While acknowledging the importance of donors’ financial assistance and humanitarian interventions, several experts recognized that the situation in the State of Palestine was political in nature, rather than economic. Development under the yoke of an occupying Power was described as an objective impossible to achieve unless targeted at ending the occupation. Several participants challenged the international community to modify its practical engagement in the region and to stop paying for the occupation. They also called upon the international community and, in particular, the European Union to put more pressure on Israel to end its activities that were illegal under international law and to support a meaningful resumption of the peace negotiations.


I. Introduction

1. The United Nations Seminar on Assistance to the Palestinian People was held in Rome on 27 and 28 February 2013, under the auspices of the Committee on the Exercise of the Inalienable Rights of the Palestinian People (the Committee) and in accordance with the provisions of General Assembly resolutions 67/20 and 67/21. The theme of the Seminar was “Assistance to the Palestinians: challenges and opportunities in the new reality of a State under occupation”.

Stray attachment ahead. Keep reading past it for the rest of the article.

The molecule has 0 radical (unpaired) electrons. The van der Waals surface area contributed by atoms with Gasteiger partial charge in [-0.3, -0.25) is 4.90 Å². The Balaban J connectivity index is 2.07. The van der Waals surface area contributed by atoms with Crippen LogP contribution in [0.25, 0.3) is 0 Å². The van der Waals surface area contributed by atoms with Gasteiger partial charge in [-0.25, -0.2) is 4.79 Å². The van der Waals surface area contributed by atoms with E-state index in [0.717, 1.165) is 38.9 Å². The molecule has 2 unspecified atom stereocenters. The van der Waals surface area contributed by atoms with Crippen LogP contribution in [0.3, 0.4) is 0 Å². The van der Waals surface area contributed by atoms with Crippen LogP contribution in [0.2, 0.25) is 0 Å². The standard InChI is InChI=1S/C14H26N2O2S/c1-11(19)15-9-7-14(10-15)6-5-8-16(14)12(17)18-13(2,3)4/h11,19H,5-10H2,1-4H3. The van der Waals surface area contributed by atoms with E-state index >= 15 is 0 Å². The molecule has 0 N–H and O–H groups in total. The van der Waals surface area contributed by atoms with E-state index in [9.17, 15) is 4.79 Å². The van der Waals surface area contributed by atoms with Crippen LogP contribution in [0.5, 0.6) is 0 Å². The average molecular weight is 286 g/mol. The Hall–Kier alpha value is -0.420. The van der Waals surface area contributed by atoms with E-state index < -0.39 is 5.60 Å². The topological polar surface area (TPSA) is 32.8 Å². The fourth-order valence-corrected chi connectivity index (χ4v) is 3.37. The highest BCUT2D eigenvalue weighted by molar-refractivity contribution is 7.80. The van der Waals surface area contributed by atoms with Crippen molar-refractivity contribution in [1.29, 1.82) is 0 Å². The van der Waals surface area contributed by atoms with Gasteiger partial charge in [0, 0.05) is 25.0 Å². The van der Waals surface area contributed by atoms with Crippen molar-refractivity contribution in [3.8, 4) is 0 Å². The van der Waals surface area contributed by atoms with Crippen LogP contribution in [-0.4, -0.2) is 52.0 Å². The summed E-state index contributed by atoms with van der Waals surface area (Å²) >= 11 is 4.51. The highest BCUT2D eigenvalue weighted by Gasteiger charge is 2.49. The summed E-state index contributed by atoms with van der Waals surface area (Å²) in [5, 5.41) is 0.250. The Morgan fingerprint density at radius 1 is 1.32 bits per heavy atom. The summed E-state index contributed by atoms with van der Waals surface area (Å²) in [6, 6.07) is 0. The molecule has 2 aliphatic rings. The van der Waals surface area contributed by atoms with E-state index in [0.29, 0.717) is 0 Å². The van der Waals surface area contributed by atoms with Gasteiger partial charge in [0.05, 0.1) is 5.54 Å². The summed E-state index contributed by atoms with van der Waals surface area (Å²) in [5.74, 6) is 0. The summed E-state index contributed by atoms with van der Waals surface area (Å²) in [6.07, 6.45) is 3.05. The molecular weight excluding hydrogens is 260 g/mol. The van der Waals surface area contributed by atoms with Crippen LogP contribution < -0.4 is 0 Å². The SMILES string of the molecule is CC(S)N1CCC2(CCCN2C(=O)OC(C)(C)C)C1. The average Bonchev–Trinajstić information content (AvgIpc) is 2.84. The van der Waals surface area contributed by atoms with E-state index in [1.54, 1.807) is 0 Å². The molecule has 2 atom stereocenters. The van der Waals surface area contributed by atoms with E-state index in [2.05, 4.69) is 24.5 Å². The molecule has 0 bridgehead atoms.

2. The Committee was represented at the Seminar by a delegation comprising Abdou Salam Diallo (Senegal), Chair of the Committee; Zahir Tanin (Afghanistan), Vice-Chair; Rodolfo Reyes Rodríguez (Cuba), Vice-Chair; Christopher Grima (Malta), Rapporteur; and Riyad Mansour (State of Palestine).

3. The Seminar consisted of an opening session, three plenary sessions and a closing session. The themes of the plenary sessions were: “The impact of the occupation on the socioeconomic and humanitarian situation in Palestine”; “Palestinian National Development Plan 2011-2013: current priorities, challenges and opportunities”; and “Urgent need for international assistance in support of the Palestinian economy following the United Nations vote”.

4. Presentations were made by 15 experts, including Palestinian and Israeli experts. More than 160 representatives of 54 Governments, the State of Palestine, 7 intergovernmental organizations, 7 United Nations bodies, 34 civil society organizations and members of the public attended the Seminar. In addition, three members of the Italian academic community were invited to participate as discussants, thereby broadening the debate during the plenary sessions.

5. The summary of the Chair on the outcomes of the seminar (see annex I) was published soon after its conclusion and is available from the website of the Division for Palestinian Rights of the Secretariat, as are the full papers of the experts who provided a copy for distribution. See http://unispal.un.org/databases/dprtest/ngoweb.nsf/f12fded4d0597000852573fc005b9471/01de73e4047772dd85257afc005798c2.


II. Opening session